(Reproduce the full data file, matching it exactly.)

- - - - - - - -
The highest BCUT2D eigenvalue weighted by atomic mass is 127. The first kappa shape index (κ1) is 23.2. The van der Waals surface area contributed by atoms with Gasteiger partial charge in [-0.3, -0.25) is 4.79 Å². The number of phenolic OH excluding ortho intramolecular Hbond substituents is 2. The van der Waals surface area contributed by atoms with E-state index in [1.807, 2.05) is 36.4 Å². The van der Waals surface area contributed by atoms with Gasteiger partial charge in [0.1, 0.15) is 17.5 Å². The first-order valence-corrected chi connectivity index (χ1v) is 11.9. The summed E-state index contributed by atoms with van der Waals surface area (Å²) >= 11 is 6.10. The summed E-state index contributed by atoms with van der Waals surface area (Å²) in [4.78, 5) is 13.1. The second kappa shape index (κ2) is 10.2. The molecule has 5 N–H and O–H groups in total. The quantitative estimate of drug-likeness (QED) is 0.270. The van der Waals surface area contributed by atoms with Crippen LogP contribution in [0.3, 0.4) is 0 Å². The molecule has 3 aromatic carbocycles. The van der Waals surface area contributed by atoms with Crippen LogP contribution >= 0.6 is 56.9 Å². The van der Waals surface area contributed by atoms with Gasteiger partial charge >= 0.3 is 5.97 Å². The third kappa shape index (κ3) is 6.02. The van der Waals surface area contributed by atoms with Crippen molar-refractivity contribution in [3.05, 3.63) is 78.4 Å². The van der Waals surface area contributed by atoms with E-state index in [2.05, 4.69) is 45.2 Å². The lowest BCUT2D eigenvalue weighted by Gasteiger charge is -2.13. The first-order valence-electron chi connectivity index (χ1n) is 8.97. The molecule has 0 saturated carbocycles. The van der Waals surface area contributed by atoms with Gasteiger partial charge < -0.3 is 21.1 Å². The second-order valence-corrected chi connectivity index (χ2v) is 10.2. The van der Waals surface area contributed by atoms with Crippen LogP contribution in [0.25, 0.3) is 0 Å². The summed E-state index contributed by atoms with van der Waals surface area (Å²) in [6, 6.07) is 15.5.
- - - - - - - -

The highest BCUT2D eigenvalue weighted by atomic mass is 127. The first kappa shape index (κ1) is 23.2. The van der Waals surface area contributed by atoms with Gasteiger partial charge in [-0.3, -0.25) is 4.79 Å². The number of phenolic OH excluding ortho intramolecular Hbond substituents is 2. The van der Waals surface area contributed by atoms with E-state index in [1.807, 2.05) is 36.4 Å². The van der Waals surface area contributed by atoms with Gasteiger partial charge in [0.1, 0.15) is 17.5 Å². The first-order valence-corrected chi connectivity index (χ1v) is 11.9. The summed E-state index contributed by atoms with van der Waals surface area (Å²) >= 11 is 6.10. The summed E-state index contributed by atoms with van der Waals surface area (Å²) in [4.78, 5) is 13.1. The second kappa shape index (κ2) is 10.2. The molecule has 5 N–H and O–H groups in total. The quantitative estimate of drug-likeness (QED) is 0.270. The van der Waals surface area contributed by atoms with Crippen LogP contribution in [0.3, 0.4) is 0 Å². The molecule has 3 aromatic carbocycles. The van der Waals surface area contributed by atoms with Crippen LogP contribution >= 0.6 is 56.9 Å². The van der Waals surface area contributed by atoms with Gasteiger partial charge >= 0.3 is 5.97 Å². The third kappa shape index (κ3) is 6.02. The van der Waals surface area contributed by atoms with Crippen molar-refractivity contribution in [3.05, 3.63) is 78.4 Å². The van der Waals surface area contributed by atoms with E-state index in [2.05, 4.69) is 45.2 Å². The lowest BCUT2D eigenvalue weighted by Gasteiger charge is -2.13. The first-order valence-electron chi connectivity index (χ1n) is 8.97. The molecule has 0 saturated carbocycles. The van der Waals surface area contributed by atoms with Gasteiger partial charge < -0.3 is 21.1 Å². The second-order valence-corrected chi connectivity index (χ2v) is 10.2. The van der Waals surface area contributed by atoms with Crippen LogP contribution in [0.25, 0.3) is 0 Å². The summed E-state index contributed by atoms with van der Waals surface area (Å²) in [6, 6.07) is 15.5.